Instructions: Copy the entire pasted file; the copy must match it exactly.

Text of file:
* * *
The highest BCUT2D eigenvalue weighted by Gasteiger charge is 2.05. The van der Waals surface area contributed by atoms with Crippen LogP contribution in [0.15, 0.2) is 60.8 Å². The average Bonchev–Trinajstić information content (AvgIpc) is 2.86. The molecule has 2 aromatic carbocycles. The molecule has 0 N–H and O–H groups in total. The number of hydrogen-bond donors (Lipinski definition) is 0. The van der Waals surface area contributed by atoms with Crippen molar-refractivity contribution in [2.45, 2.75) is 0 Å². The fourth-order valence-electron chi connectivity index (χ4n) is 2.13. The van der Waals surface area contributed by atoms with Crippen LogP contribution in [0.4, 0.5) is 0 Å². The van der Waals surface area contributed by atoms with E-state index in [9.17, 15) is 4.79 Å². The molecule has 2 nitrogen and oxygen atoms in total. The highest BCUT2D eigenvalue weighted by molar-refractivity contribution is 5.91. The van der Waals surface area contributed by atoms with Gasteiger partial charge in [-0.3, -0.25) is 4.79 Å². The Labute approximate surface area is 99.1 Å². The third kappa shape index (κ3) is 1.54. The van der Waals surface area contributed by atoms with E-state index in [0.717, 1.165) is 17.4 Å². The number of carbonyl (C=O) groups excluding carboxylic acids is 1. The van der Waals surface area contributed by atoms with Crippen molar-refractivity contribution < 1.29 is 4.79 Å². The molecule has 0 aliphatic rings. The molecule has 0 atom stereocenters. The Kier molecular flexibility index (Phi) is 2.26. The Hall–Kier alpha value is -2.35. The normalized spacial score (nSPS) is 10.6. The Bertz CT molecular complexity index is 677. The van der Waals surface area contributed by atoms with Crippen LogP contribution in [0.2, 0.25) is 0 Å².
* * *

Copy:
The highest BCUT2D eigenvalue weighted by Gasteiger charge is 2.05. The van der Waals surface area contributed by atoms with Crippen LogP contribution in [0.15, 0.2) is 60.8 Å². The average Bonchev–Trinajstić information content (AvgIpc) is 2.86. The molecule has 2 aromatic carbocycles. The molecule has 0 N–H and O–H groups in total. The number of hydrogen-bond donors (Lipinski definition) is 0. The van der Waals surface area contributed by atoms with Crippen molar-refractivity contribution in [2.45, 2.75) is 0 Å². The fourth-order valence-electron chi connectivity index (χ4n) is 2.13. The van der Waals surface area contributed by atoms with Crippen LogP contribution in [0.4, 0.5) is 0 Å². The van der Waals surface area contributed by atoms with E-state index in [9.17, 15) is 4.79 Å². The molecule has 2 nitrogen and oxygen atoms in total. The highest BCUT2D eigenvalue weighted by molar-refractivity contribution is 5.91. The van der Waals surface area contributed by atoms with Gasteiger partial charge in [-0.3, -0.25) is 4.79 Å². The Labute approximate surface area is 99.1 Å². The third kappa shape index (κ3) is 1.54. The van der Waals surface area contributed by atoms with E-state index in [0.717, 1.165) is 17.4 Å². The number of carbonyl (C=O) groups excluding carboxylic acids is 1. The van der Waals surface area contributed by atoms with Crippen molar-refractivity contribution < 1.29 is 4.79 Å². The molecule has 0 aliphatic rings. The molecule has 0 atom stereocenters. The Kier molecular flexibility index (Phi) is 2.26. The Hall–Kier alpha value is -2.35. The normalized spacial score (nSPS) is 10.6. The Bertz CT molecular complexity index is 677. The van der Waals surface area contributed by atoms with Crippen LogP contribution in [0.2, 0.25) is 0 Å².